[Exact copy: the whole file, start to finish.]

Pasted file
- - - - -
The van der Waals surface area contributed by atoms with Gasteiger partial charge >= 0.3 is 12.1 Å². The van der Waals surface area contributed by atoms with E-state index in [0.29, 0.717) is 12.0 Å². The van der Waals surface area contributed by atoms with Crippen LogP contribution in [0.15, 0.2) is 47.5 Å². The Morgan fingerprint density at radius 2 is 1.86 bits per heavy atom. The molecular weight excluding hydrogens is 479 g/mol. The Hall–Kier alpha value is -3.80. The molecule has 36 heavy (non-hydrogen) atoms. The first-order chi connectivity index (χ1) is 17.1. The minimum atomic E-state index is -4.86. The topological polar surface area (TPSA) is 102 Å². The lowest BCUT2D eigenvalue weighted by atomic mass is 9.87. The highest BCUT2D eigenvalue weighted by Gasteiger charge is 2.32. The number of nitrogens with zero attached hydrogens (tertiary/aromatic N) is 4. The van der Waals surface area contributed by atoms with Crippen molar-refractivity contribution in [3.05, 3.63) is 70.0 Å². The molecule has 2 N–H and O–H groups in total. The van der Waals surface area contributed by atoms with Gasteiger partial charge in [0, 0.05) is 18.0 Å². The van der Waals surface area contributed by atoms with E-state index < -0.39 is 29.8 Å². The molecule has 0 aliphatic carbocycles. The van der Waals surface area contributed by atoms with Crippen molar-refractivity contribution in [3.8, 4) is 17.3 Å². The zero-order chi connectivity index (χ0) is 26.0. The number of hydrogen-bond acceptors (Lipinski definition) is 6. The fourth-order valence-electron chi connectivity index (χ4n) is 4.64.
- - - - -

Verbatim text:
The van der Waals surface area contributed by atoms with Gasteiger partial charge >= 0.3 is 12.1 Å². The van der Waals surface area contributed by atoms with E-state index in [0.29, 0.717) is 12.0 Å². The van der Waals surface area contributed by atoms with Crippen LogP contribution in [0.15, 0.2) is 47.5 Å². The Morgan fingerprint density at radius 2 is 1.86 bits per heavy atom. The molecular weight excluding hydrogens is 479 g/mol. The Hall–Kier alpha value is -3.80. The molecule has 36 heavy (non-hydrogen) atoms. The first-order chi connectivity index (χ1) is 17.1. The minimum atomic E-state index is -4.86. The topological polar surface area (TPSA) is 102 Å². The lowest BCUT2D eigenvalue weighted by atomic mass is 9.87. The highest BCUT2D eigenvalue weighted by Gasteiger charge is 2.32. The number of nitrogens with zero attached hydrogens (tertiary/aromatic N) is 4. The van der Waals surface area contributed by atoms with Crippen molar-refractivity contribution in [3.05, 3.63) is 70.0 Å². The molecule has 2 N–H and O–H groups in total. The van der Waals surface area contributed by atoms with Gasteiger partial charge in [0, 0.05) is 18.0 Å². The van der Waals surface area contributed by atoms with E-state index < -0.39 is 29.8 Å². The molecule has 0 aliphatic carbocycles. The van der Waals surface area contributed by atoms with Crippen molar-refractivity contribution in [3.8, 4) is 17.3 Å². The zero-order chi connectivity index (χ0) is 26.0. The number of hydrogen-bond acceptors (Lipinski definition) is 6. The fourth-order valence-electron chi connectivity index (χ4n) is 4.64.